November is arriving and for hunters and trappers in the Buckeye state, that means the small game and trapping seasons are here.
Hunting seasons for rabbits and pheasants will open on Nov. 3 and the hunting and trapping seasons for Ohio’s furbearers will open Nov. 10. Rabbit season will remain open until Feb. 29 and the pheasant season until Jan. 14. Trapping and hunting for fox, raccoon, skunk, opossum, and weasel will remain open until Jan. 31 and trapping for mink and muskrat will close on Feb. 29. Trapping for beaver and otters will be open from Dec. 26 until Feb. 29.
• The Ohio Department of Natural Resources Division of Wildlife invites veterans to visit and shoot for free at one of Ohio’s premier public shooting ranges on Veterans Day, Saturday, Nov. 11. The Division of Wildlife is providing a free range day as a thank you to all veterans for their service. This event includes all Class A, B, and C ranges.
Visit one of the following public shooting ranges to gain hands-on experience with firearms from certified instructors at no charge from 10 a.m. to 2 p.m.: Deer Creek Wildlife Area, corner of State Route 207 and Cook Yankeetown Road NE, Mt. Sterling 43143; Delaware Wildlife Area, 1110 State Route 229, Ashley 43003; Grand River Wildlife Area, 6693 Hoffman Norton Road, Bristolville 44491; Spring Valley Wildlife Area, 3570 Houston Road, Waynesville 45068; Woodbury Wildlife Area, 41384 State Route 541, Warsaw 43844.
On-site staff will provide equipment, ammunition, ear protection, and eye protection at these locations. Division of Wildlife public shooting ranges provide comfortable, safe places to hone skills with rifles, shotguns, handguns, and archery equipment. A complete list of range facilities, and the amenities offered at each, can be found at wildohio.gov. Class A shooting ranges offer supervised rifle and pistol target shooting. Class B facilities offer unsupervised rifle and pistol target shooting, while Class C ranges host unsupervised clay target shotgun shooting.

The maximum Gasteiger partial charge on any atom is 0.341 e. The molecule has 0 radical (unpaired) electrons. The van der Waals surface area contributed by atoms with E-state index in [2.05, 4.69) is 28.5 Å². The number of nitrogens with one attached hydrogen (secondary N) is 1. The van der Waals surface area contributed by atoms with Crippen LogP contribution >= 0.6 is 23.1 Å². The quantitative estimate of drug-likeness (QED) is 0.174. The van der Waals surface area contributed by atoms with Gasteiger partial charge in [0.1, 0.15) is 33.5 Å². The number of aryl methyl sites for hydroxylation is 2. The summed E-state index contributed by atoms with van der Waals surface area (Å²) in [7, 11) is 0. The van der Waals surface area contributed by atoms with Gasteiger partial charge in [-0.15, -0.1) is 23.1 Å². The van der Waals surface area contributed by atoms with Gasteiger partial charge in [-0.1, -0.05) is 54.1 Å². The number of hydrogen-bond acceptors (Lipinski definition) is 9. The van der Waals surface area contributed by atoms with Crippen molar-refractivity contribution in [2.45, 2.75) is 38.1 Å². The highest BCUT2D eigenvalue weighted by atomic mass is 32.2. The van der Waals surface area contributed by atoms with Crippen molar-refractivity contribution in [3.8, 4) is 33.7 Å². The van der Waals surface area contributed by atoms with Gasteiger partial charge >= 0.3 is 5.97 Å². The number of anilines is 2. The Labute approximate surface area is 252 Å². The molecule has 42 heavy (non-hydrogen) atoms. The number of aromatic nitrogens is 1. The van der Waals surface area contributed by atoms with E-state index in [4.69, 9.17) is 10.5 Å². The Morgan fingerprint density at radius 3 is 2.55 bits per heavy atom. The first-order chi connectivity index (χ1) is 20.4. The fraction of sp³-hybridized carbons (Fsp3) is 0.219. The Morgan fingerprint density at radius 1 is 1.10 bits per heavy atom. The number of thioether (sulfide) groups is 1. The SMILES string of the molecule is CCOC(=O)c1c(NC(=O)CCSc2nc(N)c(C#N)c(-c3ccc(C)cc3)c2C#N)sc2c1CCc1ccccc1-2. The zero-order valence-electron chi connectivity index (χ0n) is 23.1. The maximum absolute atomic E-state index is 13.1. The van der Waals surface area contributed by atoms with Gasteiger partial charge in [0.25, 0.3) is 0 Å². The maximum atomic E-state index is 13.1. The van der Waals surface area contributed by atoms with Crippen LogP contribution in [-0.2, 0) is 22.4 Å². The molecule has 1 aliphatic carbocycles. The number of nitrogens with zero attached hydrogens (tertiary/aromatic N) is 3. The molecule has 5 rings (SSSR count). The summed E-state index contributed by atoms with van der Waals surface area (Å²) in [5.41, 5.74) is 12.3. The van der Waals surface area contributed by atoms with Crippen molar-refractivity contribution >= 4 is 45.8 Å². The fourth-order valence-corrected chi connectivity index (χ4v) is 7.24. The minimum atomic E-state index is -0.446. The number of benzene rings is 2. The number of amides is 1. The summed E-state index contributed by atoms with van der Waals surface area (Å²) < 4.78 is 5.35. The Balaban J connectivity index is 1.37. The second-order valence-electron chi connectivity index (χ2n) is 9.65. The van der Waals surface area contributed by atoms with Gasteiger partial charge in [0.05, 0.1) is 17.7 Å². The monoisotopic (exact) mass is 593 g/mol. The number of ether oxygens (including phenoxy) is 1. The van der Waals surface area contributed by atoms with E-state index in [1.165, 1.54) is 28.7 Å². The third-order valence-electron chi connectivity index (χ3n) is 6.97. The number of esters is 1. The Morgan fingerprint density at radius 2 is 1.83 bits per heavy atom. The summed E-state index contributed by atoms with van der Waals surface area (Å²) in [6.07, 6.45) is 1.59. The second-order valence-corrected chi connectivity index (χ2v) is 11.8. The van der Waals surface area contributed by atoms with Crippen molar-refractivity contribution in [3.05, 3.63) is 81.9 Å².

The shooting range permit requirement is waived for veterans on all Division of Wildlife Class A, B, and C shooting ranges on Saturday, Nov. 11. Outside of that day, all persons 18 and older shooting on Division of Wildlife Class A, B, or C ranges are required to purchase a shooting range permit, available at all hunting and fishing license outlets, via wildohio.gov, or on the HuntFish OH mobile app. Daily permits are available for $5. The annual permit is $24.
• Ohio’s wild turkey poult index, a metric used to estimate nest success for the popular game bird, was above average for the third year in a row, according to the ODNR Division of Wildlife. The 2023 Ohio index was 2.8 poults per hen, above the 10-year average of 2.7 poults per hen.
The Division of Wildlife relies on public reports of wild turkeys and their young, called poults, in July and August of each year to estimate nest success. The annual poult index can serve as an indicator of wild turkey population trends and inform harvest regulations in future years. Turkey brood success is largely influenced by weather conditions, habitat, and predation.
Wild turkey brood surveys in 2021 and 2022 showed above average nest productivity that benefitted turkey populations after several years of below average results. The statewide average poults per hen in 2022 was 3.0, and 3.1 in 2021. This year, turkey poult production varied slightly by region. In northeast and northwest Ohio, the index was 3.0 poults per hen. It was 2.8 in southeast Ohio, and 2.4 poults per hen in central and southwest Ohio.
Because of habitat availability, Ohio’s turkey populations are typically strongest in the eastern and southern counties. The restoration of the wild turkey in Ohio is among the state’s most notable wildlife success stories. Wild turkeys were extirpated around 1904, and the Division of Wildlife began reintroducing wild turkeys to the Buckeye State in the 1950s. For the next five decades, the wild turkey population grew and expanded rapidly, facilitated by trap-and-transfer efforts.
By 1999, wild turkeys were found in all 88 counties. Ohio’s first modern day wild turkey hunting season opened in 1966 in nine counties, and hunters checked 12 birds. The total number of harvested turkeys topped 1,000 for the first time in 1984. Turkey hunting was opened statewide in 2000. The highest Ohio wild turkey harvest was in 2001, when hunters checked 26,156 birds.
Until next time, Good Hunting and Good Fishing!
Ken Parrott is an Agricultural Science teacher with Northmor High School.